Wednesday, June 29, 2011

Multimedia-Grade Goes To School For A Test

At the beginning of May, I had the opportunity to witness then document an exciting demonstration of multimedia-grade prowess I believe is directly applicable to our mission.  The University of Ottawa posed a challenge to a number of vendors (including Apple, Aruba Networks, Blackboard, Distributed Access, Haivision, Turning Technologies) to develop a proof of concept that would validate real-world scaling and viability of dense, multimedia propagation and interactivity. Coordinating the effort for the group was Robert Fenstermacher from Aruba Networks. Robert recently blogged about the demonstration and its success which I've posted here for your review:

Putting the “i” Back in iPad

Most of us are warming to the iPad (and some of us have the tattoo). But it’s starting to become clear that the “i” couldn’t possibly stand for “interactive”. A device that’s so perfectly designed to improve interaction and collaboration in the enterprise is a victim of its own success. As the killer-apps changed from Angry Birds and Sudoku to Medical Informatics and Retail Point of Sale the wireless network wasn’t keeping up. More devices and more multimedia-based apps meant more network congestion. And we’re back to Angry Birds. This didn’t sit right with University of Ottawa, so they set out to prove otherwise
THE GOAL: 100 iPads, 6 Multimedia Apps, 1 Classroom
But this wasn’t the goal for maximum use; this was the baseline goal for scaling up. The University turned to the unique capabilities of Aruba MOVE for improving application performance across the network. They wanted to push some of the latest real-time voice and video apps over Wi-Fi. Six use cases were identified, each with a reference application:
  • Learning Management: Blackboard Mobile Learn. This showed digital course content in which all clients simultaneously accessed course curriculum and viewed on-demand unicast streaming video
  • Video-Based Curriculum: Distribution Access Learning. This showed video distribution in which all clients simultaneously stream educational video content
  • Video Conferencing: Apple Facetime. This demonstrated how knowledge expert could be quickly and easily video conferenced into a class lecture
  • Dynamic Presentation: Apple AirPlay. This demonstrated automatic wireless streaming of multimedia content to an Apple TV, connected to the classroom projector
  • IP Television: HaiVision’s Furnace IP Video System. This demonstrated distribution of live local video content
  • Electronic Testing and Assessment: ResponseWare by Turning Technologies. This showed learning assessment with all clients responding to real-time polling questions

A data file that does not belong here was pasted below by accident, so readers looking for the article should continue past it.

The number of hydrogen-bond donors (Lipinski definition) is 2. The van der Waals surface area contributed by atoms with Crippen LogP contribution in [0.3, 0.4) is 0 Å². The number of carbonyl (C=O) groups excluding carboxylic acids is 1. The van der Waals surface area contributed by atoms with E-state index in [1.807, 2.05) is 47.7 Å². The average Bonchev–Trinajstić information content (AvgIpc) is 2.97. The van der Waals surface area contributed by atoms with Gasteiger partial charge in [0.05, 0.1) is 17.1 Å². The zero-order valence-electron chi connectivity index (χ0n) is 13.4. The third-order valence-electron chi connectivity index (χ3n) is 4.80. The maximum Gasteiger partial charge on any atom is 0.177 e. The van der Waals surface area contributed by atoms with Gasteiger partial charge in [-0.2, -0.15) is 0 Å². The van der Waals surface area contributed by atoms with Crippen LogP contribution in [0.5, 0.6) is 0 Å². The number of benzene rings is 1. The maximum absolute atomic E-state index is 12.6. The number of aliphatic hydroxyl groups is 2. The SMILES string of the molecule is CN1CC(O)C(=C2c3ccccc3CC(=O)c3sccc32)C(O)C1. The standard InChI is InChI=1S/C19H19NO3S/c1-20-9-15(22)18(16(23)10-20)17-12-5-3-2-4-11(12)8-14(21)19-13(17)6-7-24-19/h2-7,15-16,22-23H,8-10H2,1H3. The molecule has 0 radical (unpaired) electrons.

Each of the six multimedia-based applications was simultaneously delivered to all 100 iPads reliably and with high video quality. But U Ottawa wanted more than just a subjective look. So they used Veriwave’s WaveInsight application to verify that all iPads passed a high-definition video Service Level Agreement (SLA). Not only did they observe it working, but the numbers backed it up.
Aruba MOVE did provide some unique advantages for making this all work. It’s designed to support and enhance real-time applications over the air. In this case, a reference Aruba wired and 802.11n wireless IPv6 network was used to provide a reliable multimedia-grade experience for every device in the classroom. A few of the Aruba features that were to thank?
  • Adaptive Radio Management – ARM was used to automatically distribute devices across wireless capacity, even when every device associated simultaneously. There were 24-26 devices connected to each AP without any manual intervention
  • Device Fingerprinting – Device type was used to set bandwidth contracts and to restrict access to Apple TV for sharing content over the projector
  • Application Fingerprinting – Applications were automatically identified in order prioritize Apple FaceTime to reliably conference a subject matter expert into the class
  • IPv6 – IPv6 addressing was used for APs and controller interfaces to show a future-proof network that can handle an onslaught of mobile devices.
In the end, Aruba worked with the University of Ottawa to put the “i” back in iPad, validating a Wi-Fi network that improves performance of “interactive” voice and video applications. Perhaps this is stretching Steve’s intention for the “i”, but it’s hard to argue otherwise when you see 100 iPads simultaneously pushing multimedia-based learning applications in a lecture hall.
To see Robert's blog and a video of the demonstration, follow this link: